If an alert triggers, it's possible that the attacker only has access to the repository deploying the application, not an RCE. In such cases, the attacker might trigger multiple Honey Tokens, not just one.

Developers access

Finally, consider the access keys used by developers. First, developers should prioritize using temporary credentials over access tokens. While it is theoretically possible to deploy Honey Tokens on every computer within the company, this approach is logistically challenging and might not yield commensurate rewards, considering the effort involved.

Moreover, it would be difficult to discern which user has been compromised in such a scenario. Instead, consider implementing alternative detection methods like a classical EDR on each computer.

Real-world example

Let’s try in the real world. After committing the AWS access key on my public GitHub, I got the first bot trying to connect to my AWS account 6 minutes later.


As you can see, bots use automatic tools like TruffleHog to test tokens. This method is really noisy and easy to detect, thanks to the bait we placed in our repository.

What to do after a detection

So, you've detected the presence of an attacker within your infrastructure, but what's the next step?

First and foremost, you must trace the source of the compromise. This is where Honey Tokens, while valuable, are not standalone solutions. You need to dive deep into your logs to identify which collaborator or application has been compromised. Once identified, it's imperative to promptly rotate their credentials. Following this critical step, you can initiate your incident response procedures.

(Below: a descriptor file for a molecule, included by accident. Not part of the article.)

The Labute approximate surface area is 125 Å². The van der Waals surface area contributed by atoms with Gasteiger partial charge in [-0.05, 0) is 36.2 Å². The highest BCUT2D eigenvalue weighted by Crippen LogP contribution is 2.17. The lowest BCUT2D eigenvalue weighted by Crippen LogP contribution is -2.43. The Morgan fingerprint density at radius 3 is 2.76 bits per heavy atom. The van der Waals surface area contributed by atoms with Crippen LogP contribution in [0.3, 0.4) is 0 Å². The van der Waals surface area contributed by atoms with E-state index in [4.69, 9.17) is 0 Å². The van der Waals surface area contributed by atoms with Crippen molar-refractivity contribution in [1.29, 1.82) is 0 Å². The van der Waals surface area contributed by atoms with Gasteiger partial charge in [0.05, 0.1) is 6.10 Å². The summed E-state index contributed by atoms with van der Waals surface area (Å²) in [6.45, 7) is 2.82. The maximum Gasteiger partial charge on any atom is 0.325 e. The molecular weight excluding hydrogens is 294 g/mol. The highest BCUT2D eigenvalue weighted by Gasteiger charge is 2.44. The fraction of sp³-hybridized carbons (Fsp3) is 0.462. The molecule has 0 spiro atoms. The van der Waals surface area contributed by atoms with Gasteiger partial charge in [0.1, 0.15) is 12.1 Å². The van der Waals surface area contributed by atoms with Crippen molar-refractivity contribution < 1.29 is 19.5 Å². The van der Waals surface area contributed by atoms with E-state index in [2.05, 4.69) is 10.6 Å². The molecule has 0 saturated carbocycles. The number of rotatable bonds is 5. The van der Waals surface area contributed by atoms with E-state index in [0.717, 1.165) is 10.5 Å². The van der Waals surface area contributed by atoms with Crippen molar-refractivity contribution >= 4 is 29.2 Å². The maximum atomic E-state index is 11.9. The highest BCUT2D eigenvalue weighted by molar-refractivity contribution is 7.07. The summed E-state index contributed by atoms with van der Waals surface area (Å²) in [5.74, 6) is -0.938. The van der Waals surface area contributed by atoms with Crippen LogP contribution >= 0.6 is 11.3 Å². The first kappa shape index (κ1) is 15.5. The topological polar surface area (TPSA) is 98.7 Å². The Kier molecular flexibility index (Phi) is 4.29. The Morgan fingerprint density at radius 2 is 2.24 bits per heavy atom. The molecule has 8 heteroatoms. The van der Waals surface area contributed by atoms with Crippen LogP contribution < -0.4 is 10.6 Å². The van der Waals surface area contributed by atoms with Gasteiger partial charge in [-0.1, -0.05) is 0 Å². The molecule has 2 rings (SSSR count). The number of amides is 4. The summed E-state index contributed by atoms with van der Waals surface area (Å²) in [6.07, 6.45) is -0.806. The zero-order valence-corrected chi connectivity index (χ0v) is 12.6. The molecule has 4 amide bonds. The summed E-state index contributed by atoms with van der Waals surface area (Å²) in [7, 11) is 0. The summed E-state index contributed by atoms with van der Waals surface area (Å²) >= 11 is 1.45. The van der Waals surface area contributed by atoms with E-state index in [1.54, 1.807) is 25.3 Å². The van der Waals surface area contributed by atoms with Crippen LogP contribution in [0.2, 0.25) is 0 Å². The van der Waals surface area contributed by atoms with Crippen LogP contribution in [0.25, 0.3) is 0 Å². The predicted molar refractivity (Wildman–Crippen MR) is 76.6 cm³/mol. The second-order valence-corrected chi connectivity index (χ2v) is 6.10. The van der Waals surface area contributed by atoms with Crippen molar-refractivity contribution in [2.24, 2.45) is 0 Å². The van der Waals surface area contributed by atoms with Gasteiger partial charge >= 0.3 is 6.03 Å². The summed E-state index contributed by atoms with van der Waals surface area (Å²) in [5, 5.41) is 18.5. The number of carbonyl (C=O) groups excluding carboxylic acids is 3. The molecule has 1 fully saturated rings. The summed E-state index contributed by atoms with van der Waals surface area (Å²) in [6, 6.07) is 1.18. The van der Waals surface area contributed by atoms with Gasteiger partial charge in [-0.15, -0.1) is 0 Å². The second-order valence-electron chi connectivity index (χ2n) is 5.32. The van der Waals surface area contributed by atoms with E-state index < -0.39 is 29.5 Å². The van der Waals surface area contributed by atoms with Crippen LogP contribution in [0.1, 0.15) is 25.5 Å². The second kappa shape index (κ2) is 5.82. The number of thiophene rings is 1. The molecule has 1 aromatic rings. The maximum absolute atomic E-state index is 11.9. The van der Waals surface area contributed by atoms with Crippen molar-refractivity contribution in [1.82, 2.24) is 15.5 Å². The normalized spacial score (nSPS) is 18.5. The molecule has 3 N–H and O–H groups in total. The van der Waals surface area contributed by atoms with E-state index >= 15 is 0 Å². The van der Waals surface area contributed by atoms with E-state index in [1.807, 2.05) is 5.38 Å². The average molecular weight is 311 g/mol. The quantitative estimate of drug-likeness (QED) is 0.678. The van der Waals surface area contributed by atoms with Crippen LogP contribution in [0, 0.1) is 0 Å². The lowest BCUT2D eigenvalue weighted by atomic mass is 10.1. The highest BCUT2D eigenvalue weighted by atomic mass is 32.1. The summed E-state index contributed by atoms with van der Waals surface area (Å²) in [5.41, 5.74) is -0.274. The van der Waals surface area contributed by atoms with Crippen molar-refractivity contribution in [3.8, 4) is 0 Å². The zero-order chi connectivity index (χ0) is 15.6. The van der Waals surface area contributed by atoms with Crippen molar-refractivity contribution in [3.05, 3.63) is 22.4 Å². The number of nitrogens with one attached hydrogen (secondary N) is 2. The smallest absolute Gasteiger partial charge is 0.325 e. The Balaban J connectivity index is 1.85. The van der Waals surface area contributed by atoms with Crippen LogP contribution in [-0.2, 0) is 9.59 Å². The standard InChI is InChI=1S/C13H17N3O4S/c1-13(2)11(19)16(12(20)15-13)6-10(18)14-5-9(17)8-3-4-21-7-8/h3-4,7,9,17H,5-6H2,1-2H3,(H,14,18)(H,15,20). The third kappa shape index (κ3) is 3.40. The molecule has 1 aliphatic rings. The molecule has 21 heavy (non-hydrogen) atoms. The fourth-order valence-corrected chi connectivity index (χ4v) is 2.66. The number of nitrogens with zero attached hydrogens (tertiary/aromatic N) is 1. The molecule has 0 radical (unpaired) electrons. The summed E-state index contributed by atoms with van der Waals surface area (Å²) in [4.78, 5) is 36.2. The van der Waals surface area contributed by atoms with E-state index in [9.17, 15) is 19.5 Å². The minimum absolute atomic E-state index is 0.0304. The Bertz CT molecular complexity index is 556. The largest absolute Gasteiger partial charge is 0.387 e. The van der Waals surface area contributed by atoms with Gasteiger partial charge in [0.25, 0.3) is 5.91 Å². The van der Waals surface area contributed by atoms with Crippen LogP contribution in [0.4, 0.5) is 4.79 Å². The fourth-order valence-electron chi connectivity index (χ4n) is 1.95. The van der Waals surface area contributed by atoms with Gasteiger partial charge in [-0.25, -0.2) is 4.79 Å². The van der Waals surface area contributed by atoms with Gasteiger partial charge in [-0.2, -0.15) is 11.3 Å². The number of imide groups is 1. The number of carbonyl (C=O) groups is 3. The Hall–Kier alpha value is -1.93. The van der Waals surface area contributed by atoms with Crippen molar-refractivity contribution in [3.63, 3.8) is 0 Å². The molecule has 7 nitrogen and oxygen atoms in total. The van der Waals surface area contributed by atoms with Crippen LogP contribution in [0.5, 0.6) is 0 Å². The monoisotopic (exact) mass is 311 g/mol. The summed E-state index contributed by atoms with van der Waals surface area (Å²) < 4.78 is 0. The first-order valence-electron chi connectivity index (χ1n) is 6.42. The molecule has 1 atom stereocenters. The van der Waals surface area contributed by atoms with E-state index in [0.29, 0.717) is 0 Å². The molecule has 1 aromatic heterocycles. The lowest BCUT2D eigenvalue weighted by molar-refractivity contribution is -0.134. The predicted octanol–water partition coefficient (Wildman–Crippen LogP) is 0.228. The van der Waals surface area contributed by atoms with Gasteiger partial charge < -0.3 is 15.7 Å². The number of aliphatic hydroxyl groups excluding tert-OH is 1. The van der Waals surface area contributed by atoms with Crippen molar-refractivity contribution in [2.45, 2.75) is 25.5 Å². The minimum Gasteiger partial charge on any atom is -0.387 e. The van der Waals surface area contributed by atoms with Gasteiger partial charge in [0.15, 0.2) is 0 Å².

If the Honey Token has originated from an application, it's essential to take swift action to contain the situation. Begin by isolating the affected application from the rest of your infrastructure to prevent the attacker from establishing backdoors or further infiltrating your systems. Next, examine your logs to find the specific vulnerability or exploit that the attacker employed. Armed with this knowledge, you can initiate remediation efforts to patch or mitigate the vulnerability.

Just like with any security system, it's really important to listen to feedback and make improvements. This is especially true after a security test like a red team assessment. If the auditors manage to avoid your trap, it's crucial to ask them why they didn't fall for it. This feedback can help you move your fake security token to a better hiding spot with a more inconspicuous name.


Honey tokens offer a powerful and proactive approach to detecting intrusions in AWS environments. By strategically placing access keys with no authorization, organizations can lure potential attackers into revealing their presence without exposing their infrastructure to real threats.

However, it's important to note that honey tokens should complement, not replace, comprehensive intrusion detection systems. As demonstrated by a real-world example, honey tokens can swiftly alert organizations to unauthorized access attempts, enabling them to take immediate action to protect their AWS environments.